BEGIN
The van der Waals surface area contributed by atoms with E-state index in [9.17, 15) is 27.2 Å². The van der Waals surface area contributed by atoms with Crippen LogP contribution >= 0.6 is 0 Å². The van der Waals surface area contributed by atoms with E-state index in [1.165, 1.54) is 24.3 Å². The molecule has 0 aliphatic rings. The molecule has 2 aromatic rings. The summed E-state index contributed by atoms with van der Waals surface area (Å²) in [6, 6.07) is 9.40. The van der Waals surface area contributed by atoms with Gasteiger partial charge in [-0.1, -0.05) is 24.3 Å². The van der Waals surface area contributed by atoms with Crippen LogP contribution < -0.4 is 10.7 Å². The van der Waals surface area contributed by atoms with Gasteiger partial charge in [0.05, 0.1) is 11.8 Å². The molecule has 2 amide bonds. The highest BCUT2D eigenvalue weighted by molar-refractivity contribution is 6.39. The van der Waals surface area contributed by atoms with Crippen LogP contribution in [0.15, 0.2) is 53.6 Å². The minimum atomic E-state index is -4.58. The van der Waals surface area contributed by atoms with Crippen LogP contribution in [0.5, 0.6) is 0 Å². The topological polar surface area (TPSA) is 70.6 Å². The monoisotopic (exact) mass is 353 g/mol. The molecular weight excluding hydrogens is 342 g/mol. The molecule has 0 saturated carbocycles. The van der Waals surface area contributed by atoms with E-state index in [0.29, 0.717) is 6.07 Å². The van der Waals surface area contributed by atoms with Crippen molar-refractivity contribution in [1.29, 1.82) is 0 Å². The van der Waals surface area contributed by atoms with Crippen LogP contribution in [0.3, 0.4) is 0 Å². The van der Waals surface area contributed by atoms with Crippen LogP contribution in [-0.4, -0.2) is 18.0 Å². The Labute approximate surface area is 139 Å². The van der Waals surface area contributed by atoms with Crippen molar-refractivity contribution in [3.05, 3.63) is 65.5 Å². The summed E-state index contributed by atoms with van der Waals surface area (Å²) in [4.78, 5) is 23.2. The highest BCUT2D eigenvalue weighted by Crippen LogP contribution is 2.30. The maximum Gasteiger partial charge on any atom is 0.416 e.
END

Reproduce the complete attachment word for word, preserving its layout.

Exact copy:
The van der Waals surface area contributed by atoms with E-state index in [9.17, 15) is 27.2 Å². The van der Waals surface area contributed by atoms with Crippen LogP contribution >= 0.6 is 0 Å². The van der Waals surface area contributed by atoms with E-state index in [1.165, 1.54) is 24.3 Å². The molecule has 0 aliphatic rings. The molecule has 2 aromatic rings. The summed E-state index contributed by atoms with van der Waals surface area (Å²) in [6, 6.07) is 9.40. The van der Waals surface area contributed by atoms with Gasteiger partial charge in [-0.1, -0.05) is 24.3 Å². The van der Waals surface area contributed by atoms with Crippen LogP contribution < -0.4 is 10.7 Å². The van der Waals surface area contributed by atoms with Gasteiger partial charge in [0.05, 0.1) is 11.8 Å². The molecule has 2 amide bonds. The highest BCUT2D eigenvalue weighted by molar-refractivity contribution is 6.39. The van der Waals surface area contributed by atoms with Crippen LogP contribution in [0.15, 0.2) is 53.6 Å². The minimum atomic E-state index is -4.58. The van der Waals surface area contributed by atoms with Crippen LogP contribution in [0.5, 0.6) is 0 Å². The topological polar surface area (TPSA) is 70.6 Å². The monoisotopic (exact) mass is 353 g/mol. The molecular weight excluding hydrogens is 342 g/mol. The molecule has 0 saturated carbocycles. The van der Waals surface area contributed by atoms with E-state index in [0.29, 0.717) is 6.07 Å². The van der Waals surface area contributed by atoms with Crippen molar-refractivity contribution in [1.29, 1.82) is 0 Å². The van der Waals surface area contributed by atoms with Crippen LogP contribution in [0.3, 0.4) is 0 Å². The van der Waals surface area contributed by atoms with Crippen LogP contribution in [-0.4, -0.2) is 18.0 Å². The Labute approximate surface area is 139 Å². The van der Waals surface area contributed by atoms with Crippen molar-refractivity contribution in [3.05, 3.63) is 65.5 Å². The summed E-state index contributed by atoms with van der Waals surface area (Å²) in [4.78, 5) is 23.2. The highest BCUT2D eigenvalue weighted by Crippen LogP contribution is 2.30. The maximum Gasteiger partial charge on any atom is 0.416 e.